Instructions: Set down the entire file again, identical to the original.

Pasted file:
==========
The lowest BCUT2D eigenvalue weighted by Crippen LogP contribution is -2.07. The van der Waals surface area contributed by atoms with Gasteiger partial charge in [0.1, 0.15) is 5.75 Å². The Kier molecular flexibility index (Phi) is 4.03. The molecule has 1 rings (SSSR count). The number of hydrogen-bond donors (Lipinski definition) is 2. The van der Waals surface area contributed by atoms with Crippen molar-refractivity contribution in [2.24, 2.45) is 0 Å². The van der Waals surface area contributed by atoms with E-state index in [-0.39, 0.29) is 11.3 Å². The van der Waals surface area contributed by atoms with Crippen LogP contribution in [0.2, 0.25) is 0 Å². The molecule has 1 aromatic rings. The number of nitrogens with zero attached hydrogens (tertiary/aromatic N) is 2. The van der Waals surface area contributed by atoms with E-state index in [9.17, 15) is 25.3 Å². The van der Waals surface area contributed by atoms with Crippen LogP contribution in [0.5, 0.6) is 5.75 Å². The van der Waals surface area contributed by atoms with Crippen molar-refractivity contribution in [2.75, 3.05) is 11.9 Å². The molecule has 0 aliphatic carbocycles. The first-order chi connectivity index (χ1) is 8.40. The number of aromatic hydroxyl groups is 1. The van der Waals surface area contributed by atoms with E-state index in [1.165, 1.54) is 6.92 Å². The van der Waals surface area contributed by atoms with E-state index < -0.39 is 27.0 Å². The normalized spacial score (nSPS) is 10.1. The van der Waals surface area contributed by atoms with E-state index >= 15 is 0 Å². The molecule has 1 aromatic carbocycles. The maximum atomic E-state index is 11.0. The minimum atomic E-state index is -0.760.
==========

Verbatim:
The lowest BCUT2D eigenvalue weighted by Crippen LogP contribution is -2.07. The van der Waals surface area contributed by atoms with Gasteiger partial charge in [0.1, 0.15) is 5.75 Å². The Kier molecular flexibility index (Phi) is 4.03. The molecule has 1 rings (SSSR count). The number of hydrogen-bond donors (Lipinski definition) is 2. The van der Waals surface area contributed by atoms with Crippen molar-refractivity contribution in [2.24, 2.45) is 0 Å². The van der Waals surface area contributed by atoms with E-state index in [-0.39, 0.29) is 11.3 Å². The van der Waals surface area contributed by atoms with Crippen LogP contribution in [0.2, 0.25) is 0 Å². The molecule has 1 aromatic rings. The number of nitrogens with zero attached hydrogens (tertiary/aromatic N) is 2. The van der Waals surface area contributed by atoms with E-state index in [9.17, 15) is 25.3 Å². The van der Waals surface area contributed by atoms with Crippen LogP contribution in [0.5, 0.6) is 5.75 Å². The van der Waals surface area contributed by atoms with Crippen molar-refractivity contribution in [2.75, 3.05) is 11.9 Å². The molecule has 0 aliphatic carbocycles. The first-order chi connectivity index (χ1) is 8.40. The number of aromatic hydroxyl groups is 1. The van der Waals surface area contributed by atoms with E-state index in [1.165, 1.54) is 6.92 Å². The van der Waals surface area contributed by atoms with E-state index < -0.39 is 27.0 Å². The normalized spacial score (nSPS) is 10.1. The van der Waals surface area contributed by atoms with E-state index >= 15 is 0 Å². The molecule has 1 aromatic carbocycles. The maximum atomic E-state index is 11.0. The minimum atomic E-state index is -0.760.